In almost all marriages, the spouses have joint debts.
These debts can range from mortgages, credit cards, medical bills, car notes, and expenses for children. In addition to dividing your marital assets, another main hurdle is resolving your joint debts. Each spouse must be able to walk away from the marriage with credit to secure new housing and new loan opportunities.
One of the most popular ways to resolve payment for marital debts is to use marital assets to pay off as many debts as possible.
The most common investment to sell to pay off the joint debts of the marriage is the marital home. But suppose the parties do not have enough resources to liquidate to pay off all marital debts. In that case, the spouses should have an agreement stating who will be responsible for ongoing payments on the debts to ensure they get paid. Payment plans can be entered into for most debts, but an ongoing payment plan is usually not ideal. If one spouse defaults and stops making payments on a debt, the creditor of a joint debt can still go after the other spouse regardless of the agreement between the spouses. Also, a spouse’s credit history will be negatively affected if the other spouse doesn’t timely make payments on the joint debts that they agreed to pay off.
When possible, you should always use all assets and money available to you to pay off marital debts, including all credit cards, so that you do not continue to be tied to your ex-spouse financially.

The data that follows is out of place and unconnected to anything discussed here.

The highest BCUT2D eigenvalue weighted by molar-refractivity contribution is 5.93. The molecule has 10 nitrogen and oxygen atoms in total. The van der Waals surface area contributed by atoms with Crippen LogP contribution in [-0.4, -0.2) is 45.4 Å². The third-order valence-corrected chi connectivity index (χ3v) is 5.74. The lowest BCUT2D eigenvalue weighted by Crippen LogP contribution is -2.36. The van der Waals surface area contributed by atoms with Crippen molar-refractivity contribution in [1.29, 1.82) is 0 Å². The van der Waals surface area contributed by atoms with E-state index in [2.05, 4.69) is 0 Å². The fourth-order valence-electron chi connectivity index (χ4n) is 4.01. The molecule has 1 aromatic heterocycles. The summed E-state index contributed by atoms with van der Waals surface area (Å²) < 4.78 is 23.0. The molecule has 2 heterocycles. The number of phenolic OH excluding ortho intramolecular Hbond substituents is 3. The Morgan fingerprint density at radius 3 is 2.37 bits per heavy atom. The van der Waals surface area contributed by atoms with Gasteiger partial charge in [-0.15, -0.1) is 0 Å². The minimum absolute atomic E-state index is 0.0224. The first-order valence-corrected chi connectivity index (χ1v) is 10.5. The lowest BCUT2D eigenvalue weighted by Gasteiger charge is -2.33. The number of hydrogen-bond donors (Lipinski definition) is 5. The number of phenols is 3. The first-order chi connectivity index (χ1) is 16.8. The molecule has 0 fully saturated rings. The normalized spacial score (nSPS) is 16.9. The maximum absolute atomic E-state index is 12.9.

Suppose you find yourself in a situation where you have no more marital assets to use to pay off marital debts. In that case, I recommend each spouse obtain a private loan or open a new credit card in their sole name. Another option is that parties take a loan from their retirement assets to pay off the marital debts. Each party pays off the marital debt as they agreed, using their new loans that only they are liable for. In doing so, you ensure you are not bound to your ex-spouse and rely on them to remit payment for marital debts. If your ex-spouse refuses or doesn’t make the payment, only their credit history, and not yours, will be negatively affected.
Ensuring that you do not give your ex-spouse any power over your credit score has tremendous value and should be your goal when deciding how to pay off debts.
If you or someone you know is going through a divorce and needs legal advice about resolving marital debts, call the family law attorneys at Andalman & Flynn to schedule a consultation to ensure your rights and finances moving forward are being protected.
About Andalman & Flynn, P.C.: Founded in 1998 in downtown Silver Spring, Maryland, Andalman & Flynn has forged a distinguished reputation for legal excellence. The Firm practices family law, estate planning, and probate throughout Maryland and the District of Columbia, and represents individuals seeking disability benefits throughout the country. The Firm focuses on cases that impact the rights of everyone and is there for clients when responsive legal help is most critical. The Firm has provided legal analysis on national and local television and radio, and its attorneys often testify before legislative bodies and are routinely invited to contribute to prominent legal publications. For more information about Andalman & Flynn, please visit the website at andalmanflynn.com or call 301.563.6685.